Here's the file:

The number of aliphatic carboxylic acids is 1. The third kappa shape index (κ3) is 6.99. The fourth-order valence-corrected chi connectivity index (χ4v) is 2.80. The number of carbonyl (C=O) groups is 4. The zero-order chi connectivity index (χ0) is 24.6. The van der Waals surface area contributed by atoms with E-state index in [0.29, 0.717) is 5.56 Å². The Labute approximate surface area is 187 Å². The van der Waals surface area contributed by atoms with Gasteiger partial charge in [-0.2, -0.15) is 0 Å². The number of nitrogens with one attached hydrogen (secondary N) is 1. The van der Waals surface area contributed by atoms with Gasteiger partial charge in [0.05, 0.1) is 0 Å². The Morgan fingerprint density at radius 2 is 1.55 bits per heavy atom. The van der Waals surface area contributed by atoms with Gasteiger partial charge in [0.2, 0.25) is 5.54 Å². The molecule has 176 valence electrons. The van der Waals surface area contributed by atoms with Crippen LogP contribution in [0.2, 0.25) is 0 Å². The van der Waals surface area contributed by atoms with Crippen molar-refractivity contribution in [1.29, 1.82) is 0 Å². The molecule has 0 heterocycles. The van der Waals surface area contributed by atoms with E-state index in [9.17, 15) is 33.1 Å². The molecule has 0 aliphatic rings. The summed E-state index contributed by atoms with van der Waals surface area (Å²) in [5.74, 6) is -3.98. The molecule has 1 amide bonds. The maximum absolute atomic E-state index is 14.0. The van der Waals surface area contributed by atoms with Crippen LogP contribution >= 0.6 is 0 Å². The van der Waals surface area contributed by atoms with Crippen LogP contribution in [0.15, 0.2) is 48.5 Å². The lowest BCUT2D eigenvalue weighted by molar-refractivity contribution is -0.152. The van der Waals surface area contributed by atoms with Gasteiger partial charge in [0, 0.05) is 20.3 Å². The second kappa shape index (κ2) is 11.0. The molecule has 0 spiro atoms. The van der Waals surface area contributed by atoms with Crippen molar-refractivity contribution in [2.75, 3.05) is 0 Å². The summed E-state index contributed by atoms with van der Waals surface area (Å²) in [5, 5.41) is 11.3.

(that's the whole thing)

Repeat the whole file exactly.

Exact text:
The number of aliphatic carboxylic acids is 1. The third kappa shape index (κ3) is 6.99. The fourth-order valence-corrected chi connectivity index (χ4v) is 2.80. The number of carbonyl (C=O) groups is 4. The zero-order chi connectivity index (χ0) is 24.6. The van der Waals surface area contributed by atoms with E-state index in [0.29, 0.717) is 5.56 Å². The Labute approximate surface area is 187 Å². The van der Waals surface area contributed by atoms with Gasteiger partial charge in [-0.2, -0.15) is 0 Å². The number of nitrogens with one attached hydrogen (secondary N) is 1. The van der Waals surface area contributed by atoms with Gasteiger partial charge in [0.05, 0.1) is 0 Å². The Morgan fingerprint density at radius 2 is 1.55 bits per heavy atom. The van der Waals surface area contributed by atoms with Gasteiger partial charge in [0.2, 0.25) is 5.54 Å². The molecule has 176 valence electrons. The van der Waals surface area contributed by atoms with Crippen LogP contribution in [0.2, 0.25) is 0 Å². The van der Waals surface area contributed by atoms with Crippen molar-refractivity contribution in [1.29, 1.82) is 0 Å². The molecule has 0 heterocycles. The van der Waals surface area contributed by atoms with E-state index in [9.17, 15) is 33.1 Å². The molecule has 0 aliphatic rings. The summed E-state index contributed by atoms with van der Waals surface area (Å²) in [5.74, 6) is -3.98. The molecule has 1 amide bonds. The maximum absolute atomic E-state index is 14.0. The van der Waals surface area contributed by atoms with Crippen LogP contribution >= 0.6 is 0 Å². The van der Waals surface area contributed by atoms with Crippen LogP contribution in [0.15, 0.2) is 48.5 Å². The lowest BCUT2D eigenvalue weighted by molar-refractivity contribution is -0.152. The van der Waals surface area contributed by atoms with Gasteiger partial charge in [0, 0.05) is 20.3 Å². The second kappa shape index (κ2) is 11.0. The molecule has 0 spiro atoms. The van der Waals surface area contributed by atoms with Crippen molar-refractivity contribution in [2.75, 3.05) is 0 Å². The summed E-state index contributed by atoms with van der Waals surface area (Å²) in [5, 5.41) is 11.3.